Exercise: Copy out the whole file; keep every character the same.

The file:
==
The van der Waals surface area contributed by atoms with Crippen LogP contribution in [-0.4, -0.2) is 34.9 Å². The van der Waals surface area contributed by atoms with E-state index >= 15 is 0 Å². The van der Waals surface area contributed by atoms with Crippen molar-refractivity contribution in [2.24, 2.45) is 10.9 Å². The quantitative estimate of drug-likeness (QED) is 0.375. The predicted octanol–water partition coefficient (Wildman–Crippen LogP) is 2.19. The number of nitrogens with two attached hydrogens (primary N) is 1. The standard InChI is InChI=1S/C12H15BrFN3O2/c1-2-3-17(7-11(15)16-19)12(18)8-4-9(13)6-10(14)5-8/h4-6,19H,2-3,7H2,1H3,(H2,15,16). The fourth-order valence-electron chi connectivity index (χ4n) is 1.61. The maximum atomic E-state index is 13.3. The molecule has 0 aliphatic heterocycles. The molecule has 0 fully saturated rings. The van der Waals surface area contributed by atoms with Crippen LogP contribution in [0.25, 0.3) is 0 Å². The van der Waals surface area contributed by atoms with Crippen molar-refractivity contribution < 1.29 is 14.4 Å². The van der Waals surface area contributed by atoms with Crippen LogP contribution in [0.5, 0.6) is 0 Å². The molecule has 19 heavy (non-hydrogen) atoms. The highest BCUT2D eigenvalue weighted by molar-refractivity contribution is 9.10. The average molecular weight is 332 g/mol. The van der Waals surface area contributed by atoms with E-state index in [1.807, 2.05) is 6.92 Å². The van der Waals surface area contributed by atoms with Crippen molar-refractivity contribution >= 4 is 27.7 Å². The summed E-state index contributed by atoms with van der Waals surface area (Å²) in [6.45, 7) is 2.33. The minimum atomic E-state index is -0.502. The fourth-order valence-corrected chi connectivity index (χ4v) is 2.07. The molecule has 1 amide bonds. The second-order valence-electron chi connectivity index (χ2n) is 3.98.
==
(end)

The van der Waals surface area contributed by atoms with Crippen LogP contribution in [-0.4, -0.2) is 34.9 Å². The van der Waals surface area contributed by atoms with E-state index >= 15 is 0 Å². The van der Waals surface area contributed by atoms with Crippen molar-refractivity contribution in [2.24, 2.45) is 10.9 Å². The quantitative estimate of drug-likeness (QED) is 0.375. The predicted octanol–water partition coefficient (Wildman–Crippen LogP) is 2.19. The number of nitrogens with two attached hydrogens (primary N) is 1. The standard InChI is InChI=1S/C12H15BrFN3O2/c1-2-3-17(7-11(15)16-19)12(18)8-4-9(13)6-10(14)5-8/h4-6,19H,2-3,7H2,1H3,(H2,15,16). The fourth-order valence-electron chi connectivity index (χ4n) is 1.61. The maximum atomic E-state index is 13.3. The molecule has 0 aliphatic heterocycles. The molecule has 0 fully saturated rings. The van der Waals surface area contributed by atoms with Crippen LogP contribution in [0.25, 0.3) is 0 Å². The van der Waals surface area contributed by atoms with Crippen molar-refractivity contribution < 1.29 is 14.4 Å². The van der Waals surface area contributed by atoms with Crippen LogP contribution in [0.5, 0.6) is 0 Å². The molecule has 19 heavy (non-hydrogen) atoms. The highest BCUT2D eigenvalue weighted by molar-refractivity contribution is 9.10. The average molecular weight is 332 g/mol. The van der Waals surface area contributed by atoms with E-state index in [1.807, 2.05) is 6.92 Å². The van der Waals surface area contributed by atoms with Crippen molar-refractivity contribution >= 4 is 27.7 Å². The summed E-state index contributed by atoms with van der Waals surface area (Å²) in [6.45, 7) is 2.33. The minimum atomic E-state index is -0.502. The fourth-order valence-corrected chi connectivity index (χ4v) is 2.07. The molecule has 1 amide bonds. The second-order valence-electron chi connectivity index (χ2n) is 3.98.